As we move deliciously into the growing season in all states, you will get a stead diet of “eat fresh,” “eat local,” “eat chemical-free” and “eat your fruits and veggies” here at the DHB (Daily Health Blog). It’s a simple mathematical identification:

Processed foods < whole foods.

That clearly noted, life is not always a bowl of farm-stand cherries. We sometimes buy processed foods at the grocery store. Those cans and bottles and boxes of food will likely contain food additives.

A rule of thumb from holistic nutritionists is don’t buy food products with ingredients you can’t pronounce. Pretty sound advice. But a better approach is to seek out new ratings for food additives compiled by the Center for Science in the Public Interest (CSPI). This Washington, D.C.-based consumer advocacy group has staked its formidable reputation on fighting for our right to know what’s in our food—whether it’s the unfathomable amount of saturated fat in some franchise meals, sodium content in Chinese cuisine or just what in world it means when your food product has potassium bromate or butylated hydroxytoluence in it.

Food additives as canvassed by the CSPI are artificial. Yet the group’s long-time executive director Michael Jacobson says not all food additives are unsafe.

“That said, the Food and Drug Administration hasn’t done nearly enough to police the preservatives, dyes, emulsifiers, stabilizers, thickeners, sweeteners and other chemicals many of us eat every day,” says Jacobson, who began researching food additives in 1971.

CSPI ranked a number of additives as safe or ones to avoid:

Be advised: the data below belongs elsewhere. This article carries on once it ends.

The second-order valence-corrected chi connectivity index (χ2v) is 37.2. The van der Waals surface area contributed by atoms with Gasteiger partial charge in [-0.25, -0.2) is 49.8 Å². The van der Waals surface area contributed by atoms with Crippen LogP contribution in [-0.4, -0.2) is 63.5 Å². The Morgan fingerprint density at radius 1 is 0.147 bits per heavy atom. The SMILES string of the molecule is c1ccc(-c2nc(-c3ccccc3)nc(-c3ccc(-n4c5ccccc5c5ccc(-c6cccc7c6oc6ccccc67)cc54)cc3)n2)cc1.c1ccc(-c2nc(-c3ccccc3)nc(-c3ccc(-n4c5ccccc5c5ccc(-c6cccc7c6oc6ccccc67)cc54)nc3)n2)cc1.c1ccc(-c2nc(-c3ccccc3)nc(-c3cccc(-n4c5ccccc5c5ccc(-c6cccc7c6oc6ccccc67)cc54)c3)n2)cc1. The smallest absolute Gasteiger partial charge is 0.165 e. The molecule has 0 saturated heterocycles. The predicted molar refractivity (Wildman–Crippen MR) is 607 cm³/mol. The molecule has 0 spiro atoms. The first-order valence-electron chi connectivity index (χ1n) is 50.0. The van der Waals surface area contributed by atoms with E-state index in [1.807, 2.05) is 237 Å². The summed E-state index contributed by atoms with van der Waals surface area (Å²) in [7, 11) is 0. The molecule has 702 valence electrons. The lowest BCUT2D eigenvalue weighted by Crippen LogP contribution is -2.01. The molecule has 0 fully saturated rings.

• Artificial sweeteners such as acesulfame potassium, aspartame and saccharin. Poorly tested and not independently studied. Splenda or sucralose is the only non-calorie sweetener to get a “safe” rating from CSPI.

• Partially hydrogenated oils. The most common term to tip consumers to dangerously unhealthy trans fats, linked to heart disease. CSPI, known in some circles as the nation’s food cops, was out front on trans fats awareness and urging the Food and Drug Adminstration to eliminate it from processed foods and fast-food franchises. Even so, some major chains, including Burger King, still cook with it.

• Potassium bromate. A dough strengthener that is said to break down harmlessly. But bromate is nonetheless linked to causing cancer in animal studies.


• Maltodextrin. A thickening agent and sweetener made from starch. Look for it in canned fruit, salad dressings and instant puddings.

• Sodium Carboxymethyl-Cellulose. Hard to pronounce but no pronounced adverse effect. It is a thickener that helps prevent sugar from crystallizing. Common ingredient in ice cream, pie fillings, icings, diet foods, candy and beer.

• Thiamin Mononitrate. Say again?. It’s actually a form of vitamin B-1 used to fortify cereals and flour. Deemed completely safe.

• Sucralose. Don’t believe the hype—that it’s made from sugar or is toxic. Both claims are unfounded. Caution: It’s frequently used with acesulfame.

For more CSPI ratings of food additives, check out or see

“Bob Condor is the Daily Health Blogger for Barton Publishing. He is also the Living Well columnist for the Seattle Post-Intelligencer. He covers natural health and quality of life issues and writes regularly for national magazines, including Life, Esquire, Parade, Self, and Outside. He is a former syndicated health columnist for the Chicago Tribune and author of six books, including “The Good Mood Diet” and “Your Prostate Cancer Survivors’ Guide.” He lives in the Pacific Northwest with his wife and two 11-year-old kids.”